Pontiac Tribune 

Revenge Assault on Pregnant Woman may lead to Jail for ousted Miami Beach Cop

Miami Beach, FL (PT) – A former North Miami Beach police officer could face up to fifteen years in prison following a vicious assault on a pregnant woman who gave birth prematurely within minutes of arriving at a nearby hospital. The incident took place last Wednesday evening after a seemingly unprovoked attack ended with the woman being kicked in the stomach. According to the former Police officer, Ambar Pachero, the assault had happened in the immediate aftermath of the victim’s partner, Joseph Predelus Jr., punching her sister, Mikaela, in the face. An alleged action that both he and the birth Mother of his child, the victim, Evoni Murray, have vociferously denied.

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Now, Pacheco, who previous to her dismissal from the Miami Beach Police Department on Friday, had served in a probationary capacity as a uniformed patrol officer, has been charged with an aggravated battery. The offense, which carries a maximum 15 years prison sentence, or 15 years probation and a $10,000 fine, could see her spending time behind bars according to the website of prominent Florida law firm Hussein and Webber. The charges against former officer Pachero have been brought under Section 784.045 of the Florida Statutes, which specifically defines the felony which has been committed as the intentional touching or striking of another person “whom the defendant knew or should have known was pregnant.”

A news story posted on the website of the Miami New Times early on Thursday morning, just hours after the incident took place, seems to suggest that the Police officers responsible for the arrest of their former colleague had noted on her arrest report that the victim was “visibly pregnant” at the time that the offense took place. This would tend to suggest that whatever the outcome of any future prosecution, given the fact that Pacheco has already admitted to lashing out in response to another as yet unproven assault on her own sister, she is more than likely to serve a minimum sentence of twenty one months; unless her defense can produce adequate grounds for the handing down of a lesser punishment. However, given the fact that elsewhere in the arrest report Pacheco is quoted as saying that she ‘saw red’ and subsequently “beat the shit out of” Murray in an interview with the responding officers, this seems exceedingly unlikely.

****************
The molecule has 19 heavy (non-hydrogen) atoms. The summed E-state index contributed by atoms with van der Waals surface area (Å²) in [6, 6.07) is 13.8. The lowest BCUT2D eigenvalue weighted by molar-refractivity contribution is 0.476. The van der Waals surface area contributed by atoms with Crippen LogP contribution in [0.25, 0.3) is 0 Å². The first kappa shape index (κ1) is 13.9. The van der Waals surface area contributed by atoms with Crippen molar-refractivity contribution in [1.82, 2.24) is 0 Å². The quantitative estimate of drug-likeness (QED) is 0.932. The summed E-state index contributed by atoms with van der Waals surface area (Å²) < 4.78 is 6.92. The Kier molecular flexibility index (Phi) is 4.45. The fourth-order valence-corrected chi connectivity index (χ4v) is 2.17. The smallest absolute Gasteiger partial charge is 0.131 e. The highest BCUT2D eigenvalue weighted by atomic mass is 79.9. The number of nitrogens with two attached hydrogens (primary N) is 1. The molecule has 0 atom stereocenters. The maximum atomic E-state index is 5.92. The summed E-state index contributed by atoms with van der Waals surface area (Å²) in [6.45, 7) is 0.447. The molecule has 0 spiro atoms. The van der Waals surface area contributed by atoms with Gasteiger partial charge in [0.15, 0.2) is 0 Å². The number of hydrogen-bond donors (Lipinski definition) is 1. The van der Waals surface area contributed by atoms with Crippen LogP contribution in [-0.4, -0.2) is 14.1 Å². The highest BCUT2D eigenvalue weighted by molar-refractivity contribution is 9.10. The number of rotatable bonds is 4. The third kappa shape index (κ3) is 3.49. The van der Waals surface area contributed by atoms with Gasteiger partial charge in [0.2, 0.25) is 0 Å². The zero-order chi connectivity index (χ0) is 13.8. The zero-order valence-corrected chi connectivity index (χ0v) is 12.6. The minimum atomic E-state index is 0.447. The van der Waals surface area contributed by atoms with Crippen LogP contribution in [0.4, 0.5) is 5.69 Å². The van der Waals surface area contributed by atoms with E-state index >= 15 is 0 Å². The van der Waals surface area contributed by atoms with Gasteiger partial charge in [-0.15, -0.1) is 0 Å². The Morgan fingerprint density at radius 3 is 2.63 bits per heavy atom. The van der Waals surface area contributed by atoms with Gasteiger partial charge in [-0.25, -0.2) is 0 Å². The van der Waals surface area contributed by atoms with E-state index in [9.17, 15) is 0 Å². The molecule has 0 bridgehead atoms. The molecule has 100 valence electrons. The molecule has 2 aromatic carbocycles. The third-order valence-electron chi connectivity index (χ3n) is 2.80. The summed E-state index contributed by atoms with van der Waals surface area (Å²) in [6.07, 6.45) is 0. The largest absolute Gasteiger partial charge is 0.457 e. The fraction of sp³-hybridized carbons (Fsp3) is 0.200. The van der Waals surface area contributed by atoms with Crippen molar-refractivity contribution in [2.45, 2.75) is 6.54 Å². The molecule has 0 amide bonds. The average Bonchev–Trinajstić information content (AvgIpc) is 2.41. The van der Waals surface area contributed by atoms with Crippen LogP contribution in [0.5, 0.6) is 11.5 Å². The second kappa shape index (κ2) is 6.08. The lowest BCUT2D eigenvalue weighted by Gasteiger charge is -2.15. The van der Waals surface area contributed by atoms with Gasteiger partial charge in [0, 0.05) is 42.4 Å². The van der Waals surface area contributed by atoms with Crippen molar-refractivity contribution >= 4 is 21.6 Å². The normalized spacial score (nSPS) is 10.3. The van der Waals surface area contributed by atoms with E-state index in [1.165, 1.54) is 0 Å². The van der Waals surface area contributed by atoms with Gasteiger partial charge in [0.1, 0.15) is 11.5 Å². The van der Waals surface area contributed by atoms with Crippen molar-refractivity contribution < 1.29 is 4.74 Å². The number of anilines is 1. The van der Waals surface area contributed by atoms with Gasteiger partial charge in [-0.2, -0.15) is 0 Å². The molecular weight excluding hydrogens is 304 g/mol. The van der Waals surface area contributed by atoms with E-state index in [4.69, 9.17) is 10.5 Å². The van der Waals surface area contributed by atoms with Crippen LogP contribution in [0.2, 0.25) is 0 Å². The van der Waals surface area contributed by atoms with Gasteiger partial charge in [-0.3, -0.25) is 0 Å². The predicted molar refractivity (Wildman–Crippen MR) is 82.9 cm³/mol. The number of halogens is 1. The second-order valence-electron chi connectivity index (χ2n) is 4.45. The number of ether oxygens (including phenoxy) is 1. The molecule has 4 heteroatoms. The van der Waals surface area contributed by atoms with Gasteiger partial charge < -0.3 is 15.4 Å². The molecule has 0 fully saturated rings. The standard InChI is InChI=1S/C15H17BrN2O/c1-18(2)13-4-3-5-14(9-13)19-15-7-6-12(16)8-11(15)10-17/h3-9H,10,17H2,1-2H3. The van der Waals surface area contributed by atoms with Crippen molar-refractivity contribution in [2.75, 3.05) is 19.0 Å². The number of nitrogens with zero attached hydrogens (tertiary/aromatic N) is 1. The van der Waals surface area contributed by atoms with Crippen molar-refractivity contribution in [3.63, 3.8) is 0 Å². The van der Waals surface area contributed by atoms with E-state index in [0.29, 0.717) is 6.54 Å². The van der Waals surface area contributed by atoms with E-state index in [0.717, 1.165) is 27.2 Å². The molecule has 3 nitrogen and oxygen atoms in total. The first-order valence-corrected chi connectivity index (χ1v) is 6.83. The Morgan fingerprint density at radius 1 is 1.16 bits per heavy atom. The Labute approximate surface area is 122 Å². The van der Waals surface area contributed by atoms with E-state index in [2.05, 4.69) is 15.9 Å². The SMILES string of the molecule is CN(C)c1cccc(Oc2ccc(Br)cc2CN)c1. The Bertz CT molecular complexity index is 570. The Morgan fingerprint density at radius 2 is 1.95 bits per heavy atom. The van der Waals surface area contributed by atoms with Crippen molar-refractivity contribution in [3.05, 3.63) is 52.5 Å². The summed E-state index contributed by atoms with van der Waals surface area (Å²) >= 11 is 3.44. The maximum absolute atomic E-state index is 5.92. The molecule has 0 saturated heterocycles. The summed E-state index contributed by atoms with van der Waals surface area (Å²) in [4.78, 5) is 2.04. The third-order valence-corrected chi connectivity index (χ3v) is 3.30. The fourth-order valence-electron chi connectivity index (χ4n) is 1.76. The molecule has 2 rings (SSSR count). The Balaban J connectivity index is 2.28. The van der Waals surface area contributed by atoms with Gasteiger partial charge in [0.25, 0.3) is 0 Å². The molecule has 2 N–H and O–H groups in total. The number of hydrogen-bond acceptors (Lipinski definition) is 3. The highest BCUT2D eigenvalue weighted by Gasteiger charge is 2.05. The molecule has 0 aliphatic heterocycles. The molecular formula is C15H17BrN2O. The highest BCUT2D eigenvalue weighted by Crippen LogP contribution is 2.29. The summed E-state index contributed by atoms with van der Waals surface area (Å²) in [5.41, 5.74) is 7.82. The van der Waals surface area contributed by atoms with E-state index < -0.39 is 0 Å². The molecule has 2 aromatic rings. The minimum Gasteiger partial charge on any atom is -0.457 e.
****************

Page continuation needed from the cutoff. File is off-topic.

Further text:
However, in an exclusive interview  with Amber Diaz, which was broadcast by CBS4 and subsequently posted on the miami.cbslocal.com website on Thursday evening, the victim was quoted as saying that she was “pretty sure that the officer’s intentions were not to escalate it too far.” Something which a competent legal team could well turn to its advantage in their client’s defense. Elsewhere in the same interview Evoni Murray was also quoted as saying that she hoped that the perpetrator would get “her life together” and get “the help that she needs.” A very conciliatory response from someone who appears to have come within a hair’s breadth of losing her unborn child.

After hitting the headlines locally on Thursday, the story went viral on Friday, appearing on mainstream news websites as far afield as Russia and the United Kingdom during the course of the day. All this will have provided North Miami Beach Police Department with a wave of unwanted publicity at a very critical time for the Force. According to the Miami New Times, the arrest of former officer Pacheco is just another chapter in a long running history of corruption and mismanagement that has blighted the integrity of policing in the district. The previous day North Miami Beach Commissioner Frantz Pierre was charged with taking thousands of dollars in bribes from the owner of a local strip-club in connection with a matter related to his extended-hours liquor license.

In spite of the evidence against former officer Pacheco, readers should not be fooled into thinking that she will automatically go to prison for what happened last Wednesday evening. Although she has been arrested on a felony charge of aggravated battery on a pregnant woman, the state attorney’s office has twenty one days from the time that she was charged to come to a decision as to whether or not it will pursue the matter through the courts. Taking this into consideration then, it is worth bearing in mind that in a country notorious across the globe for its leniency towards its serving Police officers, no one should be in the least bit surprised if a less than expected outcome should occur.

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